Dr. Finch. No, sir; the structure will have to be provided, or some existing building utilized, and laboratory equipment purchased out of the $15,000 estimated for supplies.

Mr. O'XEAL. As I read the bill, under section 3 of Public, No. 591, the statement is (reading]:

There is hereby authorized to be appropriated out of any money in the Treasury not otherwise appropriated, the sum of $100,000 for the purpose of carrying out the provisions of this act, the above amount to be expended over a period of 3 years, as follows: $40,000 to be expended in the fiscal year ending June 30, 1937; $30,000 to be expended in the fiscal year ending June 30, 1938; and $30,000 to be expended in the fiscal year ending June 30, 1939.

Do you feel that under that provision of Public, No. 591, you are authorized to expend over $30,000 during the fiscal year 1938

Dr. Finch. On the assumption that the program has been delayed 1 year the $40,000, of course, was provided for the first year of operation and can no doubt be used to provide equipment with which to work.

Mr. O'NEAL. But the amount is definitely specified. Does your Bureau consider that you have the legal right to expend over $10,000 for the year 1938?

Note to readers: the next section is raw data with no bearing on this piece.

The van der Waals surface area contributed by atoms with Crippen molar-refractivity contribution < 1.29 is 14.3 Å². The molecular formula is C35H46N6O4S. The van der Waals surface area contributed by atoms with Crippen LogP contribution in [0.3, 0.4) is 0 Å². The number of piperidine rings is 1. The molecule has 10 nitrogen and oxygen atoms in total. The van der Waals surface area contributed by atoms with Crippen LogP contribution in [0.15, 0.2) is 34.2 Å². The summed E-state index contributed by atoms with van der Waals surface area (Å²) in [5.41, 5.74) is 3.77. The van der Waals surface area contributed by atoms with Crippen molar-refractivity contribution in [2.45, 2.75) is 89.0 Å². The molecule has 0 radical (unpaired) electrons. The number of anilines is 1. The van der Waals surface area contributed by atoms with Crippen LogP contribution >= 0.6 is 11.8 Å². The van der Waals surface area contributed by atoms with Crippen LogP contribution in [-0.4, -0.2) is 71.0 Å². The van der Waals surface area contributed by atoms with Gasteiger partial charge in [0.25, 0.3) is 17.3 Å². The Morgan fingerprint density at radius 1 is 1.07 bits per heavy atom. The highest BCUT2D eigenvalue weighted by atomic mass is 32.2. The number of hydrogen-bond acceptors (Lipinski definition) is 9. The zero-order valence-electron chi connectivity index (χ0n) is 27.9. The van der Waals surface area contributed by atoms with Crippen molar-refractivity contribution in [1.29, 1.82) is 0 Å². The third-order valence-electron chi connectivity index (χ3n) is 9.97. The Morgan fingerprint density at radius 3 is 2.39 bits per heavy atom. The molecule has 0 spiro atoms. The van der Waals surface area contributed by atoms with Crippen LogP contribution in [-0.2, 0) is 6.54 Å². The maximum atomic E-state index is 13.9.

Dr. Finch. It could be appropriated for the purposes defined in the act, Public, No. 591, I should think. The Bureau is authorized to do such work under its organic act.

Mr. LEAVY. The fact that the bill fixed the expenditures by fiscal years and fixed $40,000 for the fiscal year 1937 is to be taken into consideration. Do you think, even if we appropriated the $40,000 for the fiscal year 1938, that you would have authority under that bill to spend it?

Mr. O'NEAL. I do not quite get your statement.

Mr. LEAVY. Your question was that even if we appropriated $40,000 under the authority granted by that bill, is there not quite a legal question as to whether or not they would have the right to spend more than $30,000 for this fiscal year?

Mr. O'NEAL, I think it could not be appropriated.

Mr. FITZPATRICK. You can put it in there by amendment to extend the time, to spend that $40,000 to July 1, 1938. So that would give you the authority.

Mr. O'NEAL. I think your legal staff would better look into that, Doctor, because I believe there is a point there that is very questionable.

Mr. LEAVY. I just wondered what argument or what reason was advanced for striking this $40,000 appropriation from the deficiency bill last year. It was lost in conference.

Dr. Fisca. Ind simply because it was not presented in time to be discussed on the floor before the appropriation. Wasn't that it?

Vir. IEDGES. There was no explanation as to why it was eliminatedi. The amendment was put in in the Senate; when it came to conference the conference committee took it out.

Vir. LLAV). I just wondered where it originated

Vir. H Dors. It was added in the Senate. The bill had passed the House. That is, the enabling act was not approved until after the det:riency bill had been reported by the House committee. So the authorized appropriation of $40,000 for 1937 was added in the Senate as an amendment.